The park was mostly empty, being a weekday. A closed switchbacked service road, a.k.a. Trash Truck Road, leads to Griffith Observatory, which we discovered after we saw a couple of other cyclists head that way around a chained gate. No cars, just scenery. We were in heaven. We even managed to pass those guys – briefly!
Up at the top we took photos and walked around. I felt like a real tourist looking over the city with the Hollywood sign in the distance and all the other visitors (who drove their cars) milling around.
I had a good feeling wash over me. It wasn’t just the views, either. We were enjoying time together and decent warmth after weeks of cold weather in D.C. The skies were mostly clear of the infamous L.A. smog, and we were on our vacation after months of planning and anticipation.
Traveling with the bike and the initial navigation in a new city is always nerve-wracking. Those first moments of relaxation are so welcome.
We snagged lunch at a tony Vietnamese place in hipster Silver Lake, where the guys all dress like Leonard Cohen, and stopped for coffee at Intelligentsia Coffee nearby on Sunset Boulevard. We sat outside next to a band planning their upcoming tour.
Our final stop was nearby Golden Saddle Cyclery shop, a tiny place that specializes in boutique bikes, parts and duds.
We met and exchanged notes with Drew from Flagstaff and the Australian bikepacker duo Jorja and MarDel, a.k.a. the International Kook Exchange, who were in traveling in Arizona and California to get in some miles on their offroad Crust bikes. They handle Crust sales in Sydney.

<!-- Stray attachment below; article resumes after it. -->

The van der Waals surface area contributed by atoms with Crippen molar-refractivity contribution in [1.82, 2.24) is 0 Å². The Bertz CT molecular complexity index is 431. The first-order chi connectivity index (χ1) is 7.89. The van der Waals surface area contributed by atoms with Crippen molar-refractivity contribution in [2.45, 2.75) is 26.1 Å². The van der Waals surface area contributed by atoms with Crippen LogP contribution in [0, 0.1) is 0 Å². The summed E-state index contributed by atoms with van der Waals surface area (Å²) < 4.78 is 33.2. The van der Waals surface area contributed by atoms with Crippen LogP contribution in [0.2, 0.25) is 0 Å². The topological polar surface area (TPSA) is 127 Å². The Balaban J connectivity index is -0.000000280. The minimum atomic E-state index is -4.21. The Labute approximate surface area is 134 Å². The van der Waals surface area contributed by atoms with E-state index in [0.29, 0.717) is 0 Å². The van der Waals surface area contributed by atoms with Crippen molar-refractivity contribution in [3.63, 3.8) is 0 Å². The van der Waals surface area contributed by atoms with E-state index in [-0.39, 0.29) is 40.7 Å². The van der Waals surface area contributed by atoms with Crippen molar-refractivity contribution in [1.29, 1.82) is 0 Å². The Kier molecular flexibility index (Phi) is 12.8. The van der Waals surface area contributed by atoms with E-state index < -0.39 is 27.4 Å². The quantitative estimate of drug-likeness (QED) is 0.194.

Meeting them was an interesting coincidence regarding the extended Crust family. We became familiar with Crust at the now-closed Gravel & Grind bike and coffee shop in Frederick, Md., where James, now of Analog Cycles, brought Crust to the mid-Atlantic.
Turns out Golden Saddle is quite the destination for the L.A. adventure crowd. I got a bottle and some fancy socks and thanked myself for getting out of there without buying a new bike. The Java, by the way, was running without issues, putting another potential source of stress to rest for the time being.
Later we met up again with Mary’s sister for a pleasant dinner with her family in Pasadena. The forecast called for rain and the skies finally opened up, but by then we were off the bike.
We took Metro and light rail to their place, and on our car to Pasadena was a junkie trio, all glassy-eyed in dirty clothes. Los Angeles, like other western cities we have visited, seems to have its share of addicts, though more out in the open than in D.C.
The Los Angeles Times wrote a recent story on the challenges faced by riders, police and social service groups as homeless people flock to the Metro system. See it here.
Next up: We make a day of it in L.A. and then hit the road towards Phoenix.